Ten days ago I was no longer able to walk any distance without stopping to catch my breath. The very next day I visited my physician, Dr. Watters at the Aspinwall VA Hospital. The doctor determined instantly that I had gained too much weight and ordered an EKG. The results indicated that there was a problem and I definitely needed further examination. It was determined that, because of water I had gained 24 pounds, but I required further X-rays by the cardiologist. The very next day it was determined that I had some extremely serious heart blockage problems that could only be resolved by heart surgery. I was introduced to the cardiologist, Dr. Danny Chu, and his staff. I had already been informed of his credentials, but after shaking hands he looked me in my eyes and said, “Tomorrow we operate, but you are not my patient you are family.” I was never afraid, but his attitude reassured me that I would be able to write about my illness. I am in recovery and it is not an overnight recovery, it’s projected to be at least eight weeks.
There are three reasons that this week’s column is about my illness and my need to write about it.
1. It has been an overwhelming feeling that maybe I have been able to make a positive difference. The cards, prayers and phone calls have been unending, and all three of my daughters, along with their mother, spent a week by my bedside. Ashley thanks for your prayers.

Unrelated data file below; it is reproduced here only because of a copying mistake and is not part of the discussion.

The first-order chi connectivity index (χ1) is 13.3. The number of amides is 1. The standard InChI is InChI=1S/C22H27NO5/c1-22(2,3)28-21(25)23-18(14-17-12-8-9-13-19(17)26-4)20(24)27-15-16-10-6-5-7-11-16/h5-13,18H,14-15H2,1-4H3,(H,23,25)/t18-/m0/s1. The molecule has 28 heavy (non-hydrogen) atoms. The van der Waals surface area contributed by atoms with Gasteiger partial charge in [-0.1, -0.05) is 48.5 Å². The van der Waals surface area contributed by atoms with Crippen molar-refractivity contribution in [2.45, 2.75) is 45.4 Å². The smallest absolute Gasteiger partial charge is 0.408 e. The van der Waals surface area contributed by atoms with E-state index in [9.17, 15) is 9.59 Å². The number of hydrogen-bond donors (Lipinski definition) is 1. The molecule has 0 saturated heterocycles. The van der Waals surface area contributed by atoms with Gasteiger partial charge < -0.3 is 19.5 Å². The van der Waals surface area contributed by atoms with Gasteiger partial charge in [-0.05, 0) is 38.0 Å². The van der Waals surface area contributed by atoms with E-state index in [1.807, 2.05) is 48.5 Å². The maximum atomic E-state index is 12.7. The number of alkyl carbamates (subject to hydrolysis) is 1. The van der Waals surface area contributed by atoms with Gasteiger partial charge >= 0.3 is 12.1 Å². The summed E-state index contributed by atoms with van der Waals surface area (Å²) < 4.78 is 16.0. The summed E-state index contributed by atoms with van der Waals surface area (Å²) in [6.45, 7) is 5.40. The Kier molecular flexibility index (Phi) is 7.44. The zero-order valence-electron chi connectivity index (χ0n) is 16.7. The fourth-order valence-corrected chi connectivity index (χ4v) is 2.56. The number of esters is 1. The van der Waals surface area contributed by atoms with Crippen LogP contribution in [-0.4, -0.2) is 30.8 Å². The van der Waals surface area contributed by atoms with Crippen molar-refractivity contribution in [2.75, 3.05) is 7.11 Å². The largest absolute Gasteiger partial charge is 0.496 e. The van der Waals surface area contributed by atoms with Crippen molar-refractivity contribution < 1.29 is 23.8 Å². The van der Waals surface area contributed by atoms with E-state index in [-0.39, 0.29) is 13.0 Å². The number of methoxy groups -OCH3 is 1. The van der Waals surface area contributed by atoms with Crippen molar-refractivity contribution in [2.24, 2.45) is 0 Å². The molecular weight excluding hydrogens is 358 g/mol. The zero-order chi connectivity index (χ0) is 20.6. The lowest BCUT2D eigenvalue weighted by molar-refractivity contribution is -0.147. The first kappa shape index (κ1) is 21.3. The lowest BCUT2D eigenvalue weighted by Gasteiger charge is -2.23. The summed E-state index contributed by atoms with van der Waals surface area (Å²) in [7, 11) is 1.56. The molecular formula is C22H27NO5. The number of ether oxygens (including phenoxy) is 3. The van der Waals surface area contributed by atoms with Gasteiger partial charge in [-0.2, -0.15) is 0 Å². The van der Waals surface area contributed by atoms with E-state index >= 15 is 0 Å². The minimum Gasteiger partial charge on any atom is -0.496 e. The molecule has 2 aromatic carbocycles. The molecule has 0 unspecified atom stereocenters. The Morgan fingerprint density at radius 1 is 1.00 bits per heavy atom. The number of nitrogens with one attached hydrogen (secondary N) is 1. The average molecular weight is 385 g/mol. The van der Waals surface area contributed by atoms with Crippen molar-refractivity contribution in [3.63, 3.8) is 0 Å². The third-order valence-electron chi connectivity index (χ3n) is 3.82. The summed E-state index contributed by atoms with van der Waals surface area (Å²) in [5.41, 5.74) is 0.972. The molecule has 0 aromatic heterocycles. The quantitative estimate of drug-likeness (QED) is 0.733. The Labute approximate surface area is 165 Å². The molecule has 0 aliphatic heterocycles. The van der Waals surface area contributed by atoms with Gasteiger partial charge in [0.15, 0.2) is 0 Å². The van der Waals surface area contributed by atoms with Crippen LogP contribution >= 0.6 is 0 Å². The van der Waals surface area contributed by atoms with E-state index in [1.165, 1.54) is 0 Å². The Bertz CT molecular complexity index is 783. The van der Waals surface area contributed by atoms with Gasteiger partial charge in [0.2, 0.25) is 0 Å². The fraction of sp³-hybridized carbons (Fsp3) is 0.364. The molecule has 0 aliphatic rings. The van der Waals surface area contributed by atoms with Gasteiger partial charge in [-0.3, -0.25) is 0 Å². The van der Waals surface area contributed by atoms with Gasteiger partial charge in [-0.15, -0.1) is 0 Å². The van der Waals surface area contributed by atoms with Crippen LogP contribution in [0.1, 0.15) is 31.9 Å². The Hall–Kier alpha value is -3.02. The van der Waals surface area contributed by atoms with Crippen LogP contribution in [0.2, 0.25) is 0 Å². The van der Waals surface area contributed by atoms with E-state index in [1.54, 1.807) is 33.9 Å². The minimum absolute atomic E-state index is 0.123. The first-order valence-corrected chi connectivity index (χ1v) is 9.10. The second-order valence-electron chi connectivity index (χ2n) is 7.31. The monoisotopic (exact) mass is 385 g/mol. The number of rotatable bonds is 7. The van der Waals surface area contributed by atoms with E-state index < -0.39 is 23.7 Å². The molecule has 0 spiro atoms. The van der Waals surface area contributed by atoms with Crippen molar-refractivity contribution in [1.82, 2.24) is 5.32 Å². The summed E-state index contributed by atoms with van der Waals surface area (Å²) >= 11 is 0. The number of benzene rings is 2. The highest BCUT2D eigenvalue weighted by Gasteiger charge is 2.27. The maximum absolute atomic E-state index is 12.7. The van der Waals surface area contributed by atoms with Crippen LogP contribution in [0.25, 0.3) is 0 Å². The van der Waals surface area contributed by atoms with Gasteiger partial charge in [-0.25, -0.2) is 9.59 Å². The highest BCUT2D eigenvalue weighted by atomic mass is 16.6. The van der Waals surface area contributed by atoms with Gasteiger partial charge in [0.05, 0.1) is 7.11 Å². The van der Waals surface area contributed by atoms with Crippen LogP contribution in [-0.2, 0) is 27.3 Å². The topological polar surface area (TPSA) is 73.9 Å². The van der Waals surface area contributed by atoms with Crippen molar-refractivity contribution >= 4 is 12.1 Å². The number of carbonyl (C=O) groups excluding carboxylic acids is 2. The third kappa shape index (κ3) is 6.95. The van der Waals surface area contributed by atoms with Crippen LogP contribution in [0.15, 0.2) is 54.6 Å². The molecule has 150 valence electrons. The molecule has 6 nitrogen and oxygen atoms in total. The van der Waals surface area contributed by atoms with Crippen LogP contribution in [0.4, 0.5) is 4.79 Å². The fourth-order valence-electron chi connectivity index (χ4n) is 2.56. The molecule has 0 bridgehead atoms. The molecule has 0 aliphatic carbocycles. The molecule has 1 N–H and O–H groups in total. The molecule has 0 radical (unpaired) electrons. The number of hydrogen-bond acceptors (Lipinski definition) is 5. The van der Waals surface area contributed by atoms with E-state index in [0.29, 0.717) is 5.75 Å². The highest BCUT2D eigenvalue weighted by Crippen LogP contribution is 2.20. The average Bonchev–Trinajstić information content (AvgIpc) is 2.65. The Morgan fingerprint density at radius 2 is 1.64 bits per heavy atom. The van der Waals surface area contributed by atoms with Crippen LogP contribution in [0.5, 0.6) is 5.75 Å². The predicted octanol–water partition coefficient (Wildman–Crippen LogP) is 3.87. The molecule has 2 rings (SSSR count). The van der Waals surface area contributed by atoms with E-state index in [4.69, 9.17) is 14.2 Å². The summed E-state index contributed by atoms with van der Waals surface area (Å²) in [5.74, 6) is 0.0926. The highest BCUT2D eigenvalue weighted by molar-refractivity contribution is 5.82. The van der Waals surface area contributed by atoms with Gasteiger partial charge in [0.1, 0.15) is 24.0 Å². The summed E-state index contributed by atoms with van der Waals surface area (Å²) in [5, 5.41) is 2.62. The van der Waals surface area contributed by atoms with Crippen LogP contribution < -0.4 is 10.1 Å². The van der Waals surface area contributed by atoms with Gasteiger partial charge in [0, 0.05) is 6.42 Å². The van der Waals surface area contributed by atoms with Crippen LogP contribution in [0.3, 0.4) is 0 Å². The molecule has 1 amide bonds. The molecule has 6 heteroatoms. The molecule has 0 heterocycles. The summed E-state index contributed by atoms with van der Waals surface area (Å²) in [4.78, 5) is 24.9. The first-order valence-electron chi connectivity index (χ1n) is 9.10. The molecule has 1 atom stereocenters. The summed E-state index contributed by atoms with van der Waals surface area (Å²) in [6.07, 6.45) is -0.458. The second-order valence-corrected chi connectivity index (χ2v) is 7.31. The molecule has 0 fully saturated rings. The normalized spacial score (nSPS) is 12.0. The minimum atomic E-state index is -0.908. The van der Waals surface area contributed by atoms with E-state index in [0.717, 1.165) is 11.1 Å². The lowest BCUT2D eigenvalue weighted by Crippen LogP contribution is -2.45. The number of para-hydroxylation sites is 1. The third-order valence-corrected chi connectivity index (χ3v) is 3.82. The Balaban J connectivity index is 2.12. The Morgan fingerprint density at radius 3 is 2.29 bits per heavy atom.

2. The VA Hospitals across America have generally been vilified, but allow me to explain to all of my readers my experience. The degree of professionalism that I encountered was unimaginable; starting with Dr. Danny Chu and his staff; Tim Miller, PA-C; and Jim Manganaro. Every VA employee I encountered had an identical immense sense of pride about their role in rendering a deserving serving to all veterans.
3. Lastly, the most important fact that I want the world to know is “that without the God I serve nothing is possible, because he is in charge.”
(Louis “Hop” Kendrick is a weekly contributor to the Forum Page.)